Tourism In Tanzania: The Elephant In The Room

In 2013, Tanzania hosted 1 million visitors, generating almost two billion dollars (Figure 1). These numbers explain why tourism is at the top of the agenda of many playmakers in Tanzania. However, many Tanzanians have not seen the color of this money.

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How can the tourism sector bring more benefits to more Tanzanians? The key is that visitors purchase more local goods and services, and that operators hire more local workers and pay taxes. Of course, these mechanisms are not self-supporting; poor services by local suppliers or excessive taxes can drive international visitors and investors to other destinations. 

Indeed, recent experience in Tanzania has shown that enticing visitors to spend on the local economy and private operators to hire local staff may not be practical; hotels and restaurants in Zanzibar find it easier to bring in chicken from Brazil and many lodge owners rely on expatriate managers. This is also why the share of labor in tourism production has declined over the past decade in spite of the rapid growth of the industry (Figure 2). 

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Lack of quality is commonly cited as the problem for using local resources. High-end tourists, ready to spend thousands of dollars, demand top quality and may not be willing to compromise. Not only are unhappy visitors unlikely to return but they are very likely to share the unpleasant experience with friends and relatives who in turn may be equally put off.

The government benefits from the tourism industry directly through taxes and fees. After all, tourists enjoy public resources and should pay for this. Furthermore, tourists should also contribute to the treasury and thus, to schools and hospitals for better public services. However, in leveraging maximum benefits from the sector, the government ought to be careful to avoid so many taxes as to kill business. The revenues collected from taxes should also be used efficiently and transparently.

Unfortunately, Tanzania’s performance on taxes and redistribution mechanisms has been below par. The country’s current tax system is highly fragmented (with over 25 different taxes levied on tour operators), while the use of the revenues collected from the tourism industry is almost impossible to track. Take, for example, the revenues from hunting licenses that travel through various accounts including the permanent secretary of the Ministry of Tourism, the Ministry account, the Treasury, the Tanzania Wildlife Protection Fund, local governments, and local communities. It is no surprise that even the Controller and Auditor General has not been able to confirm the utilization of these revenues.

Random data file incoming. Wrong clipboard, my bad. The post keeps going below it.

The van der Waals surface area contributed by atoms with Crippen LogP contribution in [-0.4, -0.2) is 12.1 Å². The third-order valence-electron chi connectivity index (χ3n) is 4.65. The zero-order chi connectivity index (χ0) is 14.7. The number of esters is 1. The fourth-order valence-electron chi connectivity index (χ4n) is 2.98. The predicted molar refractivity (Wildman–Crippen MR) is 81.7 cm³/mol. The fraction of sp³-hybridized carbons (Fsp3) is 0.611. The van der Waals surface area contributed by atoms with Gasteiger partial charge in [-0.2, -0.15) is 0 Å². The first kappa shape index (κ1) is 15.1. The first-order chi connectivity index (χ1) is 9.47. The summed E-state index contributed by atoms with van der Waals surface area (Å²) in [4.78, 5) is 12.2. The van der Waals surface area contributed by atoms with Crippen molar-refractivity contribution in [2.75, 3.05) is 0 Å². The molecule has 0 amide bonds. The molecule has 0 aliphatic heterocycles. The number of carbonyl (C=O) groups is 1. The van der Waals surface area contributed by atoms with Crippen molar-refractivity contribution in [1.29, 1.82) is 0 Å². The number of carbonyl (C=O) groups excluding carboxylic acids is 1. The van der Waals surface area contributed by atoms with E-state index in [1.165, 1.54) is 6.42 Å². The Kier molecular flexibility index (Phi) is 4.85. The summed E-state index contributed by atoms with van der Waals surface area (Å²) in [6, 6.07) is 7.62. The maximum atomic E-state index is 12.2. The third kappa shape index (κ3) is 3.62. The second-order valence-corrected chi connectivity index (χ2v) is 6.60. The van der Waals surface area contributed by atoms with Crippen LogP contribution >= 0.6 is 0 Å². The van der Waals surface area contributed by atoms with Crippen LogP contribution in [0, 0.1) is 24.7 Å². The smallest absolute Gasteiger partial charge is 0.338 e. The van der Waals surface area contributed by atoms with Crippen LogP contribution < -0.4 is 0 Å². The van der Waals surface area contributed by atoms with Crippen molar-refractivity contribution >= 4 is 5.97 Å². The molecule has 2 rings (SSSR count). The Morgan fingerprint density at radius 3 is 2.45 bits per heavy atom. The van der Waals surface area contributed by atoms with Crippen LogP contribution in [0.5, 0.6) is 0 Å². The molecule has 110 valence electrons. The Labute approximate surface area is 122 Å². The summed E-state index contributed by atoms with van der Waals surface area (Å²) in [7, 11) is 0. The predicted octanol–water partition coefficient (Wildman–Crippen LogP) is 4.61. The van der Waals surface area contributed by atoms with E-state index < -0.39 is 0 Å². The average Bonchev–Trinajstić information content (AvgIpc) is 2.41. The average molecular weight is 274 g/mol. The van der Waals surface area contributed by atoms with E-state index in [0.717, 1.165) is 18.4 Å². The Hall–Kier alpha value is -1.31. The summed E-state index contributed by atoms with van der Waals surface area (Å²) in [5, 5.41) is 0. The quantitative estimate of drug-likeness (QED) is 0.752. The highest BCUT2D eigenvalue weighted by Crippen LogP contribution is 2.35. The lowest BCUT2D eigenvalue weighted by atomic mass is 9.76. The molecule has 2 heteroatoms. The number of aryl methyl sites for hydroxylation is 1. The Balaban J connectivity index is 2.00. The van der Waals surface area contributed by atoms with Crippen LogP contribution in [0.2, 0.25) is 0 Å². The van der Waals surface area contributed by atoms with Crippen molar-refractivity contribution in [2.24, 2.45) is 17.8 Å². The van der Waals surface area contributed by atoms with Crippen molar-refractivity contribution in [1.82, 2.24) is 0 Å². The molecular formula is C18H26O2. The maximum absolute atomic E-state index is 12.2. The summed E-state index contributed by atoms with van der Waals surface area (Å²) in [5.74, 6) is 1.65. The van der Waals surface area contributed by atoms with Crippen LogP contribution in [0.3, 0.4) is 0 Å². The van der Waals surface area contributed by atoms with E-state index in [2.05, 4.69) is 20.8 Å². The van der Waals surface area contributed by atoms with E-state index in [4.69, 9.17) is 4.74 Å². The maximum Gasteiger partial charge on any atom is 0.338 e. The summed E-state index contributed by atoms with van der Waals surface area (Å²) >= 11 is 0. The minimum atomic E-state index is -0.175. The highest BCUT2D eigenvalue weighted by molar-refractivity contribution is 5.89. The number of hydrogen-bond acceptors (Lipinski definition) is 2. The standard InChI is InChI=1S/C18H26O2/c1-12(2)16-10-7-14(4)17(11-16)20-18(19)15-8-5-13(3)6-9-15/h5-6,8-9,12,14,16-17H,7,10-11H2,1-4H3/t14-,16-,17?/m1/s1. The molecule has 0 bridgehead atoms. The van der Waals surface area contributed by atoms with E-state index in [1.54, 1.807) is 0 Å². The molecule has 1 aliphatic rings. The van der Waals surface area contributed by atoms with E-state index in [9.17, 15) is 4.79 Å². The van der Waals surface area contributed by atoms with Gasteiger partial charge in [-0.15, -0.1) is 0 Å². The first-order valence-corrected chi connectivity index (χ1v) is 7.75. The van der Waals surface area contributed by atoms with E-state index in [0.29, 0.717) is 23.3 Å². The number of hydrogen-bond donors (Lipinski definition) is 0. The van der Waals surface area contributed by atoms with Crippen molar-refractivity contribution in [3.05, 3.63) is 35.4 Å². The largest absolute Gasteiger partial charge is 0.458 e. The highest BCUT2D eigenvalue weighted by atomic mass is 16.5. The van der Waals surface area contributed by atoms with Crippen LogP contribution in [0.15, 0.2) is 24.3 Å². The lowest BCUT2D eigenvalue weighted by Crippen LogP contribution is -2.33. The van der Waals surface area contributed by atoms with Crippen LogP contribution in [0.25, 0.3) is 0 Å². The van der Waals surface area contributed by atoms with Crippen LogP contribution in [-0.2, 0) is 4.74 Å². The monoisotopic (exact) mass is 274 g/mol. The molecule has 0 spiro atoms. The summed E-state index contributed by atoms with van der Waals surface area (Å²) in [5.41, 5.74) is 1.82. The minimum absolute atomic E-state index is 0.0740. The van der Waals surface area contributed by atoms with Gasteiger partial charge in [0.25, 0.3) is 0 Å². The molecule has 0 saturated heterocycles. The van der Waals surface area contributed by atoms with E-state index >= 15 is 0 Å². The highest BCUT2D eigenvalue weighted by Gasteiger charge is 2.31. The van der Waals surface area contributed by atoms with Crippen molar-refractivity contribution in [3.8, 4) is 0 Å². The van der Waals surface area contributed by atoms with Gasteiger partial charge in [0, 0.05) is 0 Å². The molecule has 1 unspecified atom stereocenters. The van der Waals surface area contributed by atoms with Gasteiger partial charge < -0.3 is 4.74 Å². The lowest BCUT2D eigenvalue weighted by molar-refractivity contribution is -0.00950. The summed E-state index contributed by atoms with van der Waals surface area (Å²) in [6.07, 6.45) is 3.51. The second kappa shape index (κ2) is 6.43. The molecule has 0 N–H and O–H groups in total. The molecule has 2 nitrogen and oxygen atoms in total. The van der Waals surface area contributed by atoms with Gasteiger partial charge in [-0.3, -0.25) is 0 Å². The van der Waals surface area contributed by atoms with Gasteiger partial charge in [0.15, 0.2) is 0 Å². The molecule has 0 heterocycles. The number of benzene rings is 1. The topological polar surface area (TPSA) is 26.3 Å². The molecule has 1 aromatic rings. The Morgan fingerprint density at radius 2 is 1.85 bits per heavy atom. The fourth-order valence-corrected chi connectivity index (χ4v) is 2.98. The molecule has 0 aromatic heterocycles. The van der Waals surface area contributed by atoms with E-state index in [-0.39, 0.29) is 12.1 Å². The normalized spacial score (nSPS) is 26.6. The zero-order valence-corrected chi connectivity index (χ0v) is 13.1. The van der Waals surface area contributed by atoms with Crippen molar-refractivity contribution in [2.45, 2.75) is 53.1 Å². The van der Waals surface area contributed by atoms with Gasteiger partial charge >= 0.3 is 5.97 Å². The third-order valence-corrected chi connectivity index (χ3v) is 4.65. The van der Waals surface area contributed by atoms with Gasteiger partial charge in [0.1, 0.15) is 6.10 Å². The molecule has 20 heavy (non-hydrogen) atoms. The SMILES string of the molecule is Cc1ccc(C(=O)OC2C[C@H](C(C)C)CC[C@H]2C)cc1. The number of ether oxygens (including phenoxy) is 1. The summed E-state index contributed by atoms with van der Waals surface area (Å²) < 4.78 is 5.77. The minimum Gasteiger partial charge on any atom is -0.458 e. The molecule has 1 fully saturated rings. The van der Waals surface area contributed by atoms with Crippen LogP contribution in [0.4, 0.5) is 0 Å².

Upgrading local skills and streamlining the tax system in tourism should be two priorities for Tanzania. Hiring and buying local will only happen if local workers and suppliers can match international standards. The temptation to make it mandatory  to hire local managers or use local goods and services can provide short-term relief but it could be detrimental in the longer term. The success of Costa Rica, Tunisia, and several East Asian countries has demonstrated that joint programs between the private and public sectors can be very effective in upgrading skills and raising local standards. These programs range from establishing vocational schools for young Tanzanians interested in the tourism sector to providing technical assistance toward local community efforts aimed at upgrading the quality of their food production. Such programs do indeed exist in Tanzania, but only at a small scale. The challenge is therefore to transform these pilot projects into national initiatives that can really make a difference on the ground.

Streamlining the tax system is a must. Most private operators accept paying taxes to a system that is simple and fair. Simplicity reduces transaction costs (as it is always more expensive to pay multiple and complex taxes) and it also reduces the opportunities for illegal payments and corruption. Fairness? There is no worse feeling than to pay taxes or fees when others are not, explaining why so many businesses decide to remain or to move into informality. Last but not least, the Tanzanian government should make sure that the revenues collected from the industry reach their intended beneficiaries by streamlining the existing redistribution mechanisms and implementing credible checks and balances along the way. 

Only by improving skills and taxation will the level and distribution of benefits from the sector increase. Nothing really new, but it is time for Tanzania to “walk the talk,” and accelerate her pace beyond her competitors so that an increasing number of citizens gain from the country’s bountiful natural resources.